Tsai Ing-wen in 2016 pledged that she would keep the status quo of Ma Administration. Many had questioned her about the Consensus, after all, when she was in the Lee Administration, she did say she recognized the Consensus. During her inauguration, she gave a well-scripted speech on how she would pull together Taiwanese from both the Pan-Green and Blue factions. She announced that she would relaunch the “Go South” Policy which was a policy invented by Lee Teng Hui, picked up again by Chen Shui Bian. However, of all things, Tsai did not and would not recognize the Consensus.

To Beijing, the refusal to recognize the Consensus is a change in the status quo. Beijing warned her about the consequences of a change in the status quo, and President Xi Jinping even openly warned that without the Consensus, the ground under the feet would “tremble and crumble”. Indeed, Tsai not only discarded the Consensus, her administration also systematically removed all things Chinese, short of changing the name of the Republic of China to the Republic of Taiwan. For eg, the Zhongguo Kuomintang (KMT of China) party’s assets have been confiscated based on a controversial law that is unconstitutional, Chiang Kai Shek’s statues were disfigured and removed, and the Tsai Administration stops celebrating Sun Yat Sen’s birthday etc.

The Tsai Administration, her Democratic Progressive Party (DPP) comrades and members of the Washington-based Taiwan advocacy group Formosan Assn. for Public Affairs also worked hard lobbying for and got further unofficial ties like the Taiwan Travel Act. US President Donald Trump also “signed into law the National Defense Authorization Act for the 2018 fiscal year, which authorizes the possibility of mutual visits by navy vessels between Taiwan and the United States.” In a way, Tsai was right to claim that she was not a pawn but a player, and Trump was her pawn.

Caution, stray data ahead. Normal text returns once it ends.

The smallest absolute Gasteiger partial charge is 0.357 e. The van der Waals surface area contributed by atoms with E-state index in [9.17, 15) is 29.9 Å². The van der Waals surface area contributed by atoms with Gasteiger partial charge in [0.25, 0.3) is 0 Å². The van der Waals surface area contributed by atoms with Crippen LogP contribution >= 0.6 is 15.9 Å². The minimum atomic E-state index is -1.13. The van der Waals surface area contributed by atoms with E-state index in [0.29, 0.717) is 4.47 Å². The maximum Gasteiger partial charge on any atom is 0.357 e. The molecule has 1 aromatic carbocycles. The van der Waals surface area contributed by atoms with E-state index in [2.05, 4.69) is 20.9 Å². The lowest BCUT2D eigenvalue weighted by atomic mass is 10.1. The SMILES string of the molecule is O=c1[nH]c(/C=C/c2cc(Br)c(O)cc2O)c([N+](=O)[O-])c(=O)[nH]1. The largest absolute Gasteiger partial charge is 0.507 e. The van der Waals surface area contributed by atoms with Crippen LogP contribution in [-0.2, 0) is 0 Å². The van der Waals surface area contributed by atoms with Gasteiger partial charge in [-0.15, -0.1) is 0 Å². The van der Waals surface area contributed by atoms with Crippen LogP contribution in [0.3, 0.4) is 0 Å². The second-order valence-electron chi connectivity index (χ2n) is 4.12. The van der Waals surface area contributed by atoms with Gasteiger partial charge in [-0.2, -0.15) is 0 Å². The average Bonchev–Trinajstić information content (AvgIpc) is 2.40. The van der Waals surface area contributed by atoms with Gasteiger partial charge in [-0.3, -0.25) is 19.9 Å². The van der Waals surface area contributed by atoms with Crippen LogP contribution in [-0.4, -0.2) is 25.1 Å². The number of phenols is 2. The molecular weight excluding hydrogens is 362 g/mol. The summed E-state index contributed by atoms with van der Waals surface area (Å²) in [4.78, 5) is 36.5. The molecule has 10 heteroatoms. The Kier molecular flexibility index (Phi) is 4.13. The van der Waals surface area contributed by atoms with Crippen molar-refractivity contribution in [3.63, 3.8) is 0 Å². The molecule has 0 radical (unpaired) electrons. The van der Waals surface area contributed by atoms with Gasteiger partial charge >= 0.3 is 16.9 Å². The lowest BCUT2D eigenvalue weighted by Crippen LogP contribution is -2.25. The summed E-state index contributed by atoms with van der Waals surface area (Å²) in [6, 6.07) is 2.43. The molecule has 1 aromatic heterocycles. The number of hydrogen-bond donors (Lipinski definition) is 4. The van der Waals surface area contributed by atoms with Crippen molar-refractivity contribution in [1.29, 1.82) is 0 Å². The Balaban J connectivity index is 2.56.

All these unilateral changes in the status quo and the escalation of the animosity include regular military drills by the PLA air and naval forces.

While Tsai held a press conference to denounce Beijing’s bullying, Taiwanese aren’t buying it. More and more Taiwanese students are leaving the island to further their studies in mainland China. This year alone, the number of students applying for top Chinese universities like Beijing University, Tsinghua University and Fudan University etc, have increased by 6 fold.

Taiwanese students queuing to apply for the Sun Yat-Sen University in Guangzhou, China.

Eighty-Six percent Taiwanese population believe that they are ethnically Chinese, 62% of them think that a peaceful unification is beneficial for Taiwan. This is a major contrast with what the DPP government has been telling the world. Sensing that the new Taiwanese consensus is a closer tie with Beijing, KMT’s new chairman, Wu Den-yih announced on 22nd May 2018 that KMT’s position is to return to the ROC constitution of a unification with the mainland. This announcement came at a time when Tsai’s approval rating is at an all-time low, and the Beijing approval rating is at an all-time high. Wu and the KMT know that for the good of Taiwan, a peaceful unification is the only path to take. Unification will be too tough for pro-independence Tsai and DPP to match, but will they have the political courage to return to the 1992 Consensus so that Taiwanese will again enjoy a peaceful cross-strait relationship? It looks like Tsai and the DPP have no other choice.